R&D Activity as a Percentage of GDP
Innovation: A Vital Role in Growth
It is important to note that innovation plays a huge role in ensuring that productivity growth, as well as competitiveness, are achieved. Ireland depends on innovation to compete on an international scale.
Significant Increases in R&D Activity
Over a decade, a significant increase in R&D activity has occurred in Ireland. In 2005, it formed 1.19% of GDP, while in 2015 it accounted for 1.51% of the GDP (equivalent to €2.8bn). The indicator used to get the level of R&D in a country is the gross domestic expenditure on R&D (GERD), which is expressed as a percentage of GDP. This also includes the expenditure on research and development by businesses (BERD), higher education and the public sector.
The Largest Component of GERD
As such, the largest component of GERD in Ireland is R&D expenditure by businesses. In this, foreign-owned companies in this country incur almost two-thirds of expenditure on research and development. It is therefore clear that foreign multinationals dominate in research and development. In terms of GDP share, Ireland would be one of the lowest overall performers in the European Union without the innovation expenditure on foreign-owned multinationals.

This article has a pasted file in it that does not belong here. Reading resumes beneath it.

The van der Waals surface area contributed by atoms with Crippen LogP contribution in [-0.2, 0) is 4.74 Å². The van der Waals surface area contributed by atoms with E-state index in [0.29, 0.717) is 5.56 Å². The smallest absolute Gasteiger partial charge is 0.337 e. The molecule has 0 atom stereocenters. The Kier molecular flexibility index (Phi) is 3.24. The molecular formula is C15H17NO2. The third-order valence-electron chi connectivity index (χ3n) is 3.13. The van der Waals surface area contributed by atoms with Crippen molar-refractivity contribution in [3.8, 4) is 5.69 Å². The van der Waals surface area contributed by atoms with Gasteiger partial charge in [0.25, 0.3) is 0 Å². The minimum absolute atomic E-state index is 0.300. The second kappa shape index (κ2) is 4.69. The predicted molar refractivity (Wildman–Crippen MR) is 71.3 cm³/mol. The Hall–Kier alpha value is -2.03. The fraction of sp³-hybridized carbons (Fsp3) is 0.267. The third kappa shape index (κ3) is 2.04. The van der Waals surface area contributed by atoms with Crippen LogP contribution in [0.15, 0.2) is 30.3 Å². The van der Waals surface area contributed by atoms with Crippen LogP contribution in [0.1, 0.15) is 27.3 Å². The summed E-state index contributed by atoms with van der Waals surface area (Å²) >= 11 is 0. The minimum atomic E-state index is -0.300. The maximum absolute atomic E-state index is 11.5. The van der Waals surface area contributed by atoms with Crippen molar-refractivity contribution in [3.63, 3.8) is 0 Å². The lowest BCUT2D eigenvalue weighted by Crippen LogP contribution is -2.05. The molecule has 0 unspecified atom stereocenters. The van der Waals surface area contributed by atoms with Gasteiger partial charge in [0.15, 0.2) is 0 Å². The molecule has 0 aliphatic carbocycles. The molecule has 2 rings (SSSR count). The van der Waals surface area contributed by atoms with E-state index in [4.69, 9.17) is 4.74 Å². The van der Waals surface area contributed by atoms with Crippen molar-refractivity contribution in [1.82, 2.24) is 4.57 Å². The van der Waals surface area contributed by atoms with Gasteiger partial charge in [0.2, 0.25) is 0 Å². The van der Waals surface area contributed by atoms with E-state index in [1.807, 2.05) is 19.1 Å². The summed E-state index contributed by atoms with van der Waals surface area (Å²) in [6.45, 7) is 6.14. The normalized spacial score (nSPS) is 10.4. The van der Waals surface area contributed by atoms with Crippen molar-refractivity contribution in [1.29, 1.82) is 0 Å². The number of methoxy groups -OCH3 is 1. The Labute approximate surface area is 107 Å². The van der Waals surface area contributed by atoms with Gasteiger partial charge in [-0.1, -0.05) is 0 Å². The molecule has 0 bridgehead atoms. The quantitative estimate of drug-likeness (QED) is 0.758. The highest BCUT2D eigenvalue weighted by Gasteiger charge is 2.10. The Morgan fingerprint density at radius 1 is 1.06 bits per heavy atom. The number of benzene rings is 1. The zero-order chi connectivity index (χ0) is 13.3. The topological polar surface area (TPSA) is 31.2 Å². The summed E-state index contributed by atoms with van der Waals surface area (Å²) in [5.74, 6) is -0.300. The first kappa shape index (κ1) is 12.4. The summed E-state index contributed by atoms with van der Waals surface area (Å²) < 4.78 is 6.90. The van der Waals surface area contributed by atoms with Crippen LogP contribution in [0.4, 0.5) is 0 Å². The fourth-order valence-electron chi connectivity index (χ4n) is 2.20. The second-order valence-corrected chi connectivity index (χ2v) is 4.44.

R&D Tax Credit Eligibility as a Domestic Company
From another perspective, despite the fact that foreign companies dominate R&D in Ireland does not mean that domestic companies should assume that they are not eligible for the credits. In order to be eligible, there are two Revenue tests that have to be undertaken. These are the science and accounting tests. When a company wants to file for the credits, the R&D tax credit claim must be completed on the tax return (Form CT1). This involves completing 25 questions including a detailed project plan, comprehensive information on the science involved in the claim and records on certain expenditures. This credit is crucial for Ireland to reach its R&D intensity target of 2.5% of GDP by 2020.